Why you can trust us...

When you make a purchase from Collectables Guru, you can be assured that the item(s) you are investing in are 100% genuine – no ifs, no buts.

We are a fully accredited member of AFTAL (Autograph Fair Trade Association Limited) who are one of the top three autograph trade associations in the world. 

Our accreditation assures you that we abide by the AFTAL Code of Conduct that commits us to providing only authentic items, with all the required knowledge, qualification and diligence that that may demand, and is the best possible proof any collector could have when looking to buy authentic signed memorabilia.

All hand-signed memorabilia items include a Lifetime Guarantee plus a Certificate of Authenticity which is your proof and provenance that the signature is 100% guaranteed to be hand signed and not a printed or facsimile signature.

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If you have any questions, get in touch with us...

Gary's top tips for buying...

  1. When looking for authentic signed items, we recommend that you always search out established dealers that are well known within the business, and not just known for selling on eBay! There are a number of associations or clubs that dealers can join, but AFTAL is the only one that has a strict initial vetting procedure, an online complaints form, a compulsory full day autograph course for all new dealer members, an email newsletter to ensure that its members are aware of any new forgers etc, and a complete list of its dealers with contact details on the website. 

    Any dealer who is serious about autographs will have taken the time and effort to become a full member of one of the more well known autograph associations who have their dealer members listed on their websites. It is our opinion that you should be very cautious about dealing with anyone who is not prepared to both join and stand by one of these associations’ rules and regulations. But beware! We have seen a number of shady dealers who have even gone as far as creating their own associations in an effort to create a cloak of respectability for their fakes and forgeries! 

  2. Look out for dealers who state on their website or listings ‘I buy my stock from UACC or AFTAL dealers’ whilst not themselves being members of either! These dealers should raise a question mark (have they been refused membership, do they indeed buy from who they say!), and anyway, surely you can do the same without their extra mark up?                  

  3. A COA should always include the dealer’s full name and contact details, as well as membership numbers of any associations they are members of, without this the COA is worthless, and always check the membership of any dealer if he says he is a member of some association or the other. Never assume that what they are saying is a fact! AFTAL, PADA and the UACC Registered Dealer programme are the only associations with any kind of vetting procedure etc, and all have a full dealer member list on their websites.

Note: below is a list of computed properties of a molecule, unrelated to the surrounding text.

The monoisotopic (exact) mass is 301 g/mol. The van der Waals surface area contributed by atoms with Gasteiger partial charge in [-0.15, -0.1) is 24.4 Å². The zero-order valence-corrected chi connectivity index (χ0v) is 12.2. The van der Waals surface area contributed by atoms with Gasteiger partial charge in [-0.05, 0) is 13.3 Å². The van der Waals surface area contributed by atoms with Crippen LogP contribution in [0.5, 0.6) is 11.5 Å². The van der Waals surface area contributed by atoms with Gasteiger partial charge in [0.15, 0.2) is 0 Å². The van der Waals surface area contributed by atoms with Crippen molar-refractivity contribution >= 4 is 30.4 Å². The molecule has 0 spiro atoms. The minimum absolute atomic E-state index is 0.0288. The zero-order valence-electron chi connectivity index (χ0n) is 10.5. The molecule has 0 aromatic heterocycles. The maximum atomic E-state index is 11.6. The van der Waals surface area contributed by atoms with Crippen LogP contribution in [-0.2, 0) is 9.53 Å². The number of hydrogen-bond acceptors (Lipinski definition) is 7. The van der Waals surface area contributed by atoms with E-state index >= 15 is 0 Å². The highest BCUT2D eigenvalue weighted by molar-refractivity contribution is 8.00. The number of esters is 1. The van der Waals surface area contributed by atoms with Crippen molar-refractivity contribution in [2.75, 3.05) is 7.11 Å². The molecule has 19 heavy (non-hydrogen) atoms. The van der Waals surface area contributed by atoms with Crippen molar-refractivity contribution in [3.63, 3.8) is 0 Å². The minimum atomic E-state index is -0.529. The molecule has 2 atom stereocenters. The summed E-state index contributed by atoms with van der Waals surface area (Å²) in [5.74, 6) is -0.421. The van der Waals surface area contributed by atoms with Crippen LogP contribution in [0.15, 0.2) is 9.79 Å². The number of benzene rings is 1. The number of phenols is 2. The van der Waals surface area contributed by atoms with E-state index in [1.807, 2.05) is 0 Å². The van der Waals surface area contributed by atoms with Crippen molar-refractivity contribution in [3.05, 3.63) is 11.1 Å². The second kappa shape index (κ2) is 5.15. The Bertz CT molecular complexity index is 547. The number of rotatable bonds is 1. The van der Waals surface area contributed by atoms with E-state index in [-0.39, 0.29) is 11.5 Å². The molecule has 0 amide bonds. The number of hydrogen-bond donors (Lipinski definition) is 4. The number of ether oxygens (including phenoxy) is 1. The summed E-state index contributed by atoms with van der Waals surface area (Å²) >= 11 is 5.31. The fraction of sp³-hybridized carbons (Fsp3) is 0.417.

4. Don’t ask the dealer questions such as ‘is this genuine’ if he is a good dealer, then you must take that as read, but if he is a faker, then he will always simply tell you what you want to hear anyway, so the question proves rather pointless. ‘When was this item signed’ for the same reason this is another bad question. Some dealers can tell you where or when an item was signed, as they may have obtained it themselves in person, but the same could not be said of say a Charles Dickens or Charlie Chaplin signature. Being able to talk to the dealer is important, so look for a phone number and ask them about the size of the photo or other relevant questions. This will enable you to get a much better ‘feel’ for the dealer, as most dealers have a passion for autographs, and will enjoy talking about the hobby with you. 

  5. If you are building a collection, then try and learn more about autographs and collecting. There are dozens of books available, some good some not so good. The bible for prices is the ‘Sanders Price Guide’ available via Amazon. Other good books are ‘Advanced Autograph Collecting’ by Mark Allen Baker, and the ‘Guinness Book of World Autographs’ by Ray Rawlins. Both of these cover most areas and between them contain thousands of reference signatures. These books are both out of print, but are sometimes available via some autograph dealers.